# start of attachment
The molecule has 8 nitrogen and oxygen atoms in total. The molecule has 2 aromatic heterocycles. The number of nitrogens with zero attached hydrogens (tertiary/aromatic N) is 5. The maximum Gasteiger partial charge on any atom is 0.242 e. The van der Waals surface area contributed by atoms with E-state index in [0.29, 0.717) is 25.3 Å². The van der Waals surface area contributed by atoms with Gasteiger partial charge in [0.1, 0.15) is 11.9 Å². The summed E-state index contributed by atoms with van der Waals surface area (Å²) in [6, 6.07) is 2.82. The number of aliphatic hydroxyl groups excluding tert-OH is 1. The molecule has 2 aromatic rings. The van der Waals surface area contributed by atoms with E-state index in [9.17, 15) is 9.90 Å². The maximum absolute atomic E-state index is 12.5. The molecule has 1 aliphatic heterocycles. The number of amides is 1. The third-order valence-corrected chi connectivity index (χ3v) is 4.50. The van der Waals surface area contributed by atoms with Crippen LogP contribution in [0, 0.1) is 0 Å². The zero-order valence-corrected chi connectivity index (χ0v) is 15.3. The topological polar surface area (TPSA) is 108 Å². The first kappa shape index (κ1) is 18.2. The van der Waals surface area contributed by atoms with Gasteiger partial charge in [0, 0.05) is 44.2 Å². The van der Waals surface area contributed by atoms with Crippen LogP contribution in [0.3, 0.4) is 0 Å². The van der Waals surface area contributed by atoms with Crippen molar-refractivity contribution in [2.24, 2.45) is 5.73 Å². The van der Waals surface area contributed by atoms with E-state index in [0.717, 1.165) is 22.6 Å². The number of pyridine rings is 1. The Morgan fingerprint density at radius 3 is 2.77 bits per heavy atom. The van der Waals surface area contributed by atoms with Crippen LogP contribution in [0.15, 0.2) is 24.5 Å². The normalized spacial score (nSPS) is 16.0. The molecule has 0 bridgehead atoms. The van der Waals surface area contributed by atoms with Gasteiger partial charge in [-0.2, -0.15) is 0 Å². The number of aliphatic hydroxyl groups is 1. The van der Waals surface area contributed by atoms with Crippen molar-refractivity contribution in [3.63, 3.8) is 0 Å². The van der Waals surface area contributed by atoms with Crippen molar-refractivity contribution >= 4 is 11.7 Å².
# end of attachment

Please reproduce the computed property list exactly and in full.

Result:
The molecule has 8 nitrogen and oxygen atoms in total. The molecule has 2 aromatic heterocycles. The number of nitrogens with zero attached hydrogens (tertiary/aromatic N) is 5. The maximum Gasteiger partial charge on any atom is 0.242 e. The van der Waals surface area contributed by atoms with E-state index in [0.29, 0.717) is 25.3 Å². The van der Waals surface area contributed by atoms with Gasteiger partial charge in [0.1, 0.15) is 11.9 Å². The summed E-state index contributed by atoms with van der Waals surface area (Å²) in [6, 6.07) is 2.82. The number of aliphatic hydroxyl groups excluding tert-OH is 1. The molecule has 2 aromatic rings. The van der Waals surface area contributed by atoms with E-state index in [9.17, 15) is 9.90 Å². The maximum absolute atomic E-state index is 12.5. The molecule has 1 aliphatic heterocycles. The number of amides is 1. The third-order valence-corrected chi connectivity index (χ3v) is 4.50. The van der Waals surface area contributed by atoms with Crippen LogP contribution in [0, 0.1) is 0 Å². The zero-order valence-corrected chi connectivity index (χ0v) is 15.3. The topological polar surface area (TPSA) is 108 Å². The first kappa shape index (κ1) is 18.2. The van der Waals surface area contributed by atoms with Gasteiger partial charge in [0, 0.05) is 44.2 Å². The van der Waals surface area contributed by atoms with Crippen LogP contribution in [0.3, 0.4) is 0 Å². The van der Waals surface area contributed by atoms with Crippen molar-refractivity contribution in [2.24, 2.45) is 5.73 Å². The van der Waals surface area contributed by atoms with E-state index in [0.717, 1.165) is 22.6 Å². The number of pyridine rings is 1. The Morgan fingerprint density at radius 3 is 2.77 bits per heavy atom. The van der Waals surface area contributed by atoms with Crippen LogP contribution in [0.15, 0.2) is 24.5 Å². The normalized spacial score (nSPS) is 16.0. The molecule has 0 bridgehead atoms. The van der Waals surface area contributed by atoms with Gasteiger partial charge in [-0.2, -0.15) is 0 Å². The number of aliphatic hydroxyl groups is 1. The van der Waals surface area contributed by atoms with Crippen molar-refractivity contribution in [3.63, 3.8) is 0 Å². The van der Waals surface area contributed by atoms with Crippen molar-refractivity contribution >= 4 is 11.7 Å².